the cannondale reference is the perfect example of americans overcomplicating things! maybe this is why none of us ride enough! in nyc we just try and keep things simple with bikes that aren't pretty and will hopefully survive being locked up outside.

Anonymous said...

Thanks, Lieke (and Mikael for the link love), how about some videos too? :-p

doei, Marc

Gratistotal said...

i lolve legoland! i was there three years ago!

dianasfaria.com said...

funny post about the useless text. I love the pic with the little "chic" girl on the back of the bike. very special!

Anonymous said...

That cannondale info is funny. Fit like a wedding dress! Hmm, I never bothered with a wedding dress.

Cannondale's are for all those wannabee Lance's out there. They ride them once or twice. Perhaps they take up being weekend warriors. Then they get tired, hop back in their cars and hit the drive through.

I'm so tired of the bike culture in the US.

brent said...

Actually I'm starting to get a bit sick of this - it's turning me off your blog.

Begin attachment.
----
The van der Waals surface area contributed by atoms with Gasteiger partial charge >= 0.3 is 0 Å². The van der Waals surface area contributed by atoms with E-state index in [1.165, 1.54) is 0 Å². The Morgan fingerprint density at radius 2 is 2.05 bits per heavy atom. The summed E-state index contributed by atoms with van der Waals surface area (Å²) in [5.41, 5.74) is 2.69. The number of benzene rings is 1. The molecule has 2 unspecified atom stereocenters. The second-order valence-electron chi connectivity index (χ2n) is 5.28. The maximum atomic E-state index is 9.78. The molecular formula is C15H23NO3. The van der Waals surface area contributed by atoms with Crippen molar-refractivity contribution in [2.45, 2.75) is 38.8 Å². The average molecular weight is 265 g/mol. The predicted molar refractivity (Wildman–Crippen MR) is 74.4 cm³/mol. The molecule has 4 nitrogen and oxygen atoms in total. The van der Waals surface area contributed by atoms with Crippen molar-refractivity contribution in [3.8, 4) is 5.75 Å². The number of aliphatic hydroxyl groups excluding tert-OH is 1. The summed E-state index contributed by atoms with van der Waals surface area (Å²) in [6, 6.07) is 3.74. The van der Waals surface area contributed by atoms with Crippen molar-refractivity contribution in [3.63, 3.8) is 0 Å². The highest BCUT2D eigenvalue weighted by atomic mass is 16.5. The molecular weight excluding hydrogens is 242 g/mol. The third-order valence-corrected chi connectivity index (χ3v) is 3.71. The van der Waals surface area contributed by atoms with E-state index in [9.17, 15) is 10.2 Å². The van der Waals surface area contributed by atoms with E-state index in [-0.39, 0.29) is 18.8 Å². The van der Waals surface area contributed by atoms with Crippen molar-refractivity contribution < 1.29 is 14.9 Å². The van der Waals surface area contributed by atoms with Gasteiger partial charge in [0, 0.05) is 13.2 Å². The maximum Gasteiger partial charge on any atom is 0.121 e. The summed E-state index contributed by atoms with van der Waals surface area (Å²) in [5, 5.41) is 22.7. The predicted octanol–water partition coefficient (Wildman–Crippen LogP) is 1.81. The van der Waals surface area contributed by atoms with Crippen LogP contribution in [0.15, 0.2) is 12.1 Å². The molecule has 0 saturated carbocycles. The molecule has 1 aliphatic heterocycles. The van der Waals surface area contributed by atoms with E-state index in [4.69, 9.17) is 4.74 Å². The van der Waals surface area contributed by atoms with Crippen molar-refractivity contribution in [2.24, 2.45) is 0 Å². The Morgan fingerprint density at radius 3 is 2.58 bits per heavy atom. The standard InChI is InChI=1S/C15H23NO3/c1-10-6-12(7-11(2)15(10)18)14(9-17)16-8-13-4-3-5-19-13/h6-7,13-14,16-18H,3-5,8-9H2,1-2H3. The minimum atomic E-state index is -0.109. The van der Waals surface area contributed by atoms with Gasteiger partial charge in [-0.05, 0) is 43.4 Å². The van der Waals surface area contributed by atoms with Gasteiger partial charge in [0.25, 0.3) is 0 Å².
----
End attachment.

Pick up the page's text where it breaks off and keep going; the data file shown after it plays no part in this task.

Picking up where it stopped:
So. You don't have hills, everyone lives just around the corner from work and your roads are bike-friendly. We GET it.

For the rest of us we live a million miles from work, with huge hills all over the place and we have to surge through suburban roads designed to NOT have bikes riding on them.

Please stop banging on about bike-fitting - for many of us out here it's a serious issue.

Colville-Andersen said...

thanks for the comments everyone.

marc: stop plugging your blog on my blog... :-) kidding.

brent: actually, i'm not sure you get it. 100 million Europeans ride their bike each day. All over Europe. Not all of them ride in flat terrain. Then take hundreds of millions of Asians. Same thing.

50% of Americans live within 8 km of their workplace. That's a lot of Americans. 85% of car trips in North America are under 3 miles. Trips that can be made by bike.

So, the vast, vast majority of potential cyclists don't need a fitting. They just need a bike.

Cycling has been a simple affair for over a century. Sports companies who overcomplicate it aren't helping increase the number of cyclists. They are restricting growth.

Anonymous said...

Why are they restricting growth? If some people get more pleasure from cycling by having an expensive bike that fits well, whilst others enjoy the "cycle chic" way, what's the problem? The net result is more people on bikes. I actually think that most people are somewhere between the 2 extremes, and I agree with Brent that you're in danger of alienating the middle-ground people with your increasingly intolerant tone - but I still really like the blog...

brent said...

Certainly if you're going to take up cycling as a hobby and do even a small amount of weekend km's you will be in a world of pain if your bike is not set up right.